Too often a turnover in possession saw the visitors scurrying back towards their own penalty area as Bournemouth flooded forward. Playing a high line and having the midfield and fullbacks pushed up supporting the team’s possession, seeking to recover the ball high up the pitch when an attack breaks down, is a good idea in principle. But if those players are bypassed, miss a tackle, or are just out of position, then the defence is horribly exposed. Bournemouth are, by any measure, a poor team in terms of chance creation, ranking dead bottom amongst all 20 Premier League teams in most categories, but they looked genuinely dangerous at the weekend. A side that has been leaking goals appeared pretty watertight, also. These are big problems for Lampard. For a team such as the Cherries to be so comfortable keeping Everton at bay and to be able to create big goal-scoring opportunities themselves is an indictment of the way Frank is setting the team up.
It was left to Gueye to again try to stem the flow of counterattacks through Everton’s wide-open midfield singlehandedly. The veteran did his best, leading the Blues with seven tackles and 13 ball recoveries. He tried to progress the ball from his single pivot position but the hosts were well set-up to prevent this, which no doubt impacted his passing accuracy (a poor 76.1%). The 33-year old can be a major asset if used alongside a midfield partner, but is being hung out to dry by the way the midfield is being structured.
I have no idea what was going on with McNeil and the shape of the right side of the team. The 22-year old, nominally deployed on the right wing was very narrow and deep. Iwobi, in right-central midfield roamed about, appearing on the left frequently. It was left to Nathan Patterson to provide something from the right, but the young Scot was left exposed to turnovers in possession. It was no surprise that almost half of Bournemouth’s play came down his side of the pitch (an amazing 67.9% in the second period). Everton lack a valid right-sided winger anyway, but this arrangement compounded the problem.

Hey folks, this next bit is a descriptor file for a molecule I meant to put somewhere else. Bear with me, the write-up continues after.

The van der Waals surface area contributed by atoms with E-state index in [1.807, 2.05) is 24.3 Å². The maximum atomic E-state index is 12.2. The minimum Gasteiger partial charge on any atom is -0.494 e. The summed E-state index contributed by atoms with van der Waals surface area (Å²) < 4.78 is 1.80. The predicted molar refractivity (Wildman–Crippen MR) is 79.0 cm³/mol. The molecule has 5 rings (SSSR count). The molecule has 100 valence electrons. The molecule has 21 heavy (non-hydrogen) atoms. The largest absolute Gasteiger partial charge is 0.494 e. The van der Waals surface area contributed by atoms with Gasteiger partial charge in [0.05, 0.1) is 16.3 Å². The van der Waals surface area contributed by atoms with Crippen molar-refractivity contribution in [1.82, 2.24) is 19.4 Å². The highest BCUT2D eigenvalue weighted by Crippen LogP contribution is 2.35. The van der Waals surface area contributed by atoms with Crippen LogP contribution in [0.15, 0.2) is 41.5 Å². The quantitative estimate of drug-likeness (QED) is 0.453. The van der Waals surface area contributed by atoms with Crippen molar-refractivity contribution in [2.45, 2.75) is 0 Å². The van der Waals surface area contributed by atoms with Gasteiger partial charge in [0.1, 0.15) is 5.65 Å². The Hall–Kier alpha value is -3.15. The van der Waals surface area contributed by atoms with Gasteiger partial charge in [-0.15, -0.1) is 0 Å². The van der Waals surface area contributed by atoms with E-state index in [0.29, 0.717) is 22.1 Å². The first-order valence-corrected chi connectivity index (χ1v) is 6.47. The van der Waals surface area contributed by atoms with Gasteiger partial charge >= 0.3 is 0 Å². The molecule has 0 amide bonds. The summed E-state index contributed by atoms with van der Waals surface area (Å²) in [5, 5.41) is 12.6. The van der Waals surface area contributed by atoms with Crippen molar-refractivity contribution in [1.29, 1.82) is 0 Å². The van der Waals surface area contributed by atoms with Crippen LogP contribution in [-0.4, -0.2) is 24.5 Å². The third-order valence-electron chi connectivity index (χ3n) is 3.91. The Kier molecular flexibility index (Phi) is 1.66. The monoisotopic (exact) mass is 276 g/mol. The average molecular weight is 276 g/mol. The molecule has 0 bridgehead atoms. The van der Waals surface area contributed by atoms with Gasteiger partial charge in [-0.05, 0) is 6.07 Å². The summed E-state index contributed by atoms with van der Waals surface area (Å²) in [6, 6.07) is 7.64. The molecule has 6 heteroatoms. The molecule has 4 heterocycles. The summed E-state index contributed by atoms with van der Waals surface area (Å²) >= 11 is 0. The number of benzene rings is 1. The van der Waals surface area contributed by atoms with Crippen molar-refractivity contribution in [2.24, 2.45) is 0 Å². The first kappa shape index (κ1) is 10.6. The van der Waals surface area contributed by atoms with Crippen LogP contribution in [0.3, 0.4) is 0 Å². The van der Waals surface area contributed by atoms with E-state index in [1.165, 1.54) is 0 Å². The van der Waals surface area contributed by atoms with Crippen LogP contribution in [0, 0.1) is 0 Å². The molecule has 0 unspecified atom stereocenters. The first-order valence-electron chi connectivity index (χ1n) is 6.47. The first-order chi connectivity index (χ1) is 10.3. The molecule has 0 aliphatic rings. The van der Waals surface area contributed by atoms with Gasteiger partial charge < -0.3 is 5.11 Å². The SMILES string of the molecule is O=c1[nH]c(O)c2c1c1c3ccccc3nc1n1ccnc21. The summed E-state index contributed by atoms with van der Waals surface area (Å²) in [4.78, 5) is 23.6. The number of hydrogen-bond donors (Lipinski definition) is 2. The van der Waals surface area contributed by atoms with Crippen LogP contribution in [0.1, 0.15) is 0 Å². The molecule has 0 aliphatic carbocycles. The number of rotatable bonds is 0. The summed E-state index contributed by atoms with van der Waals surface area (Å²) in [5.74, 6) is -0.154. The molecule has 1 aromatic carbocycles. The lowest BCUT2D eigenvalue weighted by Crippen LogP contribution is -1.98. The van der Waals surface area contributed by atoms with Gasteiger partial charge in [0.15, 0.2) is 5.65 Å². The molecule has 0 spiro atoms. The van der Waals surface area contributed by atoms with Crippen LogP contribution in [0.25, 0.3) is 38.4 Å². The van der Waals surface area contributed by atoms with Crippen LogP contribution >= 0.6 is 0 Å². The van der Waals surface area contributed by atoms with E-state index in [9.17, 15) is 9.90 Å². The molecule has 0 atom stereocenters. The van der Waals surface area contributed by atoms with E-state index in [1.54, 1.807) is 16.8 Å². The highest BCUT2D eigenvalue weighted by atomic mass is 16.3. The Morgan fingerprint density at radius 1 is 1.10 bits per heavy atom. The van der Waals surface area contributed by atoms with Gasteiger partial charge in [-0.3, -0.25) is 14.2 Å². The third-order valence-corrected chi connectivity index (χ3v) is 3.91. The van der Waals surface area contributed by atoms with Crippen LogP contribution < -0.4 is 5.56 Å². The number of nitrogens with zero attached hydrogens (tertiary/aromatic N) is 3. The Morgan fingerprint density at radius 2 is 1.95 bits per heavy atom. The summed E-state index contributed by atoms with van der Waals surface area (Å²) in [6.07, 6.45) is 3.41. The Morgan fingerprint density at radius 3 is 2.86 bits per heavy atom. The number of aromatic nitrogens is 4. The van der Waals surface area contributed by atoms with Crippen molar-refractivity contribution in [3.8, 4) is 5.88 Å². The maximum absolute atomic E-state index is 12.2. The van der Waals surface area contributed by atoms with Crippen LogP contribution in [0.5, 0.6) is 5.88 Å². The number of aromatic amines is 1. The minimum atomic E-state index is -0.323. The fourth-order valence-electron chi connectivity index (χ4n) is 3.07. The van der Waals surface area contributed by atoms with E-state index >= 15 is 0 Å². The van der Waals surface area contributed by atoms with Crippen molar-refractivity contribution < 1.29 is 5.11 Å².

Onana was deployed high up on the left-central half-space again and all this does is empty out Everton’s midfield, removing a major defensive asset who contributes little offensively at this stage of his development. The young Belgian tried to make things happen as evidenced by his five dribble attempts (only one success), but he appeared unsuited to the role he was being asked to perform. In his 74 minutes on the pitch, Onana was found by a teammate’s pass only 24 times, managed 39 touches and demonstrated poor control on five occasions. He attempted just 22 passes (one progressive), the fewest of any starting midfielder from both sides.
Why was Ruben Vinagre not on the bench Saturday? The rarely-seen Portuguese was one of the few to emerge with any credit from the midweek EFL Cup fiasco, showing that he can potentially add decent delivery from the flank, but when Vitalii Mykolenko was forced off early in the game, the only option Lampard had on the bench was right back Seamus Coleman. Call me a traditionalist, but the ideal replacement for a left back is another left back. Instead we had two (unused) central defenders sat watching events for 90 minutes, in Yerry Mina and Michael Keane (who was awful on Tuesday). It’s not like Conor Coady and James Tarwkowski are injury-prone, so why have two extra centre halves sat on the bench?
Maupay is either being poorly served, or is just not at the expected level. The Frenchman managed just 20 touches and won a single aerial challenge from three attempts, which doesn’t tell the full story, as he would not even attempt to compete for the many high balls pointlessly punted up to him from the backline. This is not his game, but he did poorly in terms of hold-up play also, taking three bad touches and being easily dispossessed (three occasions). The ex-Brighton man attempted a mere eight open-play passes with a 66.7% accuracy rate and fluffed his only effort on goal, when the ball fell fortuitously to him deep in the Bournemouth penalty area.